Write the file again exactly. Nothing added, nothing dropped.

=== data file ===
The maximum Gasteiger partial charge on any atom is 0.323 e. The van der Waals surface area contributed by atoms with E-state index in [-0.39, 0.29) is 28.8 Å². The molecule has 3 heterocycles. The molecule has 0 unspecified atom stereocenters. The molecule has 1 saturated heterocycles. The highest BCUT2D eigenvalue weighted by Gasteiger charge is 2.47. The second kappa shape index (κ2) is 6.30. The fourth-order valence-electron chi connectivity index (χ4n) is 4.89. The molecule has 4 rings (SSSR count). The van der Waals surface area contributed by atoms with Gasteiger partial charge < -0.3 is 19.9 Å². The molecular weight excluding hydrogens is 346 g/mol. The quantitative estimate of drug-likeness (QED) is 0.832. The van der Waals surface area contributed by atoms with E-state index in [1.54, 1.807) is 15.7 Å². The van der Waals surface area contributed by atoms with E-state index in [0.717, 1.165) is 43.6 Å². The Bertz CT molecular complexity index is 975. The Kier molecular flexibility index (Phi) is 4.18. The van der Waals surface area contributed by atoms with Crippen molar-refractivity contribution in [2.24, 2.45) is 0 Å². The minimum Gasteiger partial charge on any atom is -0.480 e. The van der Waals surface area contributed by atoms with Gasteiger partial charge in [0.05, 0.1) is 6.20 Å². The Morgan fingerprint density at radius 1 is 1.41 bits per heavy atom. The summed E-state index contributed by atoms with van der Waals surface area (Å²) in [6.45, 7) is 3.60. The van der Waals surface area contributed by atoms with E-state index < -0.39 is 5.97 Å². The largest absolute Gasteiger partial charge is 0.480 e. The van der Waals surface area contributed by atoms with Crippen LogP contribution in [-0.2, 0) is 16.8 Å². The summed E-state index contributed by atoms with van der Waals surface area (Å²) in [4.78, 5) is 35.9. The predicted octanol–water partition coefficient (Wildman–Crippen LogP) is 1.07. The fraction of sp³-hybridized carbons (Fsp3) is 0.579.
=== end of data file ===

The maximum Gasteiger partial charge on any atom is 0.323 e. The van der Waals surface area contributed by atoms with E-state index in [-0.39, 0.29) is 28.8 Å². The molecule has 3 heterocycles. The molecule has 0 unspecified atom stereocenters. The molecule has 1 saturated heterocycles. The highest BCUT2D eigenvalue weighted by Gasteiger charge is 2.47. The second kappa shape index (κ2) is 6.30. The fourth-order valence-electron chi connectivity index (χ4n) is 4.89. The molecule has 4 rings (SSSR count). The van der Waals surface area contributed by atoms with Gasteiger partial charge < -0.3 is 19.9 Å². The molecular weight excluding hydrogens is 346 g/mol. The quantitative estimate of drug-likeness (QED) is 0.832. The van der Waals surface area contributed by atoms with E-state index in [1.54, 1.807) is 15.7 Å². The van der Waals surface area contributed by atoms with E-state index in [0.717, 1.165) is 43.6 Å². The Bertz CT molecular complexity index is 975. The Kier molecular flexibility index (Phi) is 4.18. The van der Waals surface area contributed by atoms with Crippen molar-refractivity contribution in [2.24, 2.45) is 0 Å². The minimum Gasteiger partial charge on any atom is -0.480 e. The van der Waals surface area contributed by atoms with Gasteiger partial charge in [0.05, 0.1) is 6.20 Å². The Morgan fingerprint density at radius 1 is 1.41 bits per heavy atom. The summed E-state index contributed by atoms with van der Waals surface area (Å²) in [6.45, 7) is 3.60. The van der Waals surface area contributed by atoms with E-state index < -0.39 is 5.97 Å². The largest absolute Gasteiger partial charge is 0.480 e. The van der Waals surface area contributed by atoms with Crippen LogP contribution in [-0.2, 0) is 16.8 Å². The summed E-state index contributed by atoms with van der Waals surface area (Å²) in [4.78, 5) is 35.9. The predicted octanol–water partition coefficient (Wildman–Crippen LogP) is 1.07. The fraction of sp³-hybridized carbons (Fsp3) is 0.579.